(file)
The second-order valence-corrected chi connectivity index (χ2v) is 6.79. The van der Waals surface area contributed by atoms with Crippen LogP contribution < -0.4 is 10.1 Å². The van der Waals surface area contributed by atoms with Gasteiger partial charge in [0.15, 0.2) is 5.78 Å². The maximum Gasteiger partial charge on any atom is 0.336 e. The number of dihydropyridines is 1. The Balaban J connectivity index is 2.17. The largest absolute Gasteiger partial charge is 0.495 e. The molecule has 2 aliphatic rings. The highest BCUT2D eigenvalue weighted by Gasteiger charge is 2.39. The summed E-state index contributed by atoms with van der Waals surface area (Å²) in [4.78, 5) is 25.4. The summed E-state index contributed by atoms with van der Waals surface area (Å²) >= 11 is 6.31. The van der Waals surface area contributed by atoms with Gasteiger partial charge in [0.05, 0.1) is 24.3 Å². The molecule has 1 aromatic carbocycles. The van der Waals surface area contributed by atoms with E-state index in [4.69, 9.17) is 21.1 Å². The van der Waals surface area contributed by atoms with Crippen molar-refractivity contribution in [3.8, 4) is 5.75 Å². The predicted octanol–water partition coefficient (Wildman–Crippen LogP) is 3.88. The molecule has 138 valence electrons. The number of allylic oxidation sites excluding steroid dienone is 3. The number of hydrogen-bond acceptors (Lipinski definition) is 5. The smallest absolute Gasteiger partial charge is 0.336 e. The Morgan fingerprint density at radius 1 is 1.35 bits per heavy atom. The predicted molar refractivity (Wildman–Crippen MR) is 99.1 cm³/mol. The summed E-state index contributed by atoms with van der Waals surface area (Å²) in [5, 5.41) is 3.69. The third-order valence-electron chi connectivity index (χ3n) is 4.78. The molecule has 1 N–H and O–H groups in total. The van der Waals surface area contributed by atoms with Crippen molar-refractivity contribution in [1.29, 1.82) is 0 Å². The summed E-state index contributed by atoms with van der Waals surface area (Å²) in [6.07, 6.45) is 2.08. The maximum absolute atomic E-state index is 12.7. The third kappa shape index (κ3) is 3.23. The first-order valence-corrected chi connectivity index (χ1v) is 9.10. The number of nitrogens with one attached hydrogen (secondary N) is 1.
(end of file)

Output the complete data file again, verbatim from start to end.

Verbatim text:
The second-order valence-corrected chi connectivity index (χ2v) is 6.79. The van der Waals surface area contributed by atoms with Crippen LogP contribution < -0.4 is 10.1 Å². The van der Waals surface area contributed by atoms with Gasteiger partial charge in [0.15, 0.2) is 5.78 Å². The maximum Gasteiger partial charge on any atom is 0.336 e. The number of dihydropyridines is 1. The Balaban J connectivity index is 2.17. The largest absolute Gasteiger partial charge is 0.495 e. The molecule has 2 aliphatic rings. The highest BCUT2D eigenvalue weighted by Gasteiger charge is 2.39. The summed E-state index contributed by atoms with van der Waals surface area (Å²) in [4.78, 5) is 25.4. The summed E-state index contributed by atoms with van der Waals surface area (Å²) >= 11 is 6.31. The van der Waals surface area contributed by atoms with Gasteiger partial charge in [0.05, 0.1) is 24.3 Å². The molecule has 1 aromatic carbocycles. The van der Waals surface area contributed by atoms with E-state index in [4.69, 9.17) is 21.1 Å². The van der Waals surface area contributed by atoms with Crippen molar-refractivity contribution in [3.8, 4) is 5.75 Å². The predicted octanol–water partition coefficient (Wildman–Crippen LogP) is 3.88. The molecule has 138 valence electrons. The number of allylic oxidation sites excluding steroid dienone is 3. The number of hydrogen-bond acceptors (Lipinski definition) is 5. The smallest absolute Gasteiger partial charge is 0.336 e. The Morgan fingerprint density at radius 1 is 1.35 bits per heavy atom. The predicted molar refractivity (Wildman–Crippen MR) is 99.1 cm³/mol. The summed E-state index contributed by atoms with van der Waals surface area (Å²) in [5, 5.41) is 3.69. The third-order valence-electron chi connectivity index (χ3n) is 4.78. The molecule has 1 N–H and O–H groups in total. The van der Waals surface area contributed by atoms with Crippen molar-refractivity contribution in [1.29, 1.82) is 0 Å². The summed E-state index contributed by atoms with van der Waals surface area (Å²) in [6.07, 6.45) is 2.08. The maximum absolute atomic E-state index is 12.7. The third kappa shape index (κ3) is 3.23. The first-order valence-corrected chi connectivity index (χ1v) is 9.10. The number of nitrogens with one attached hydrogen (secondary N) is 1.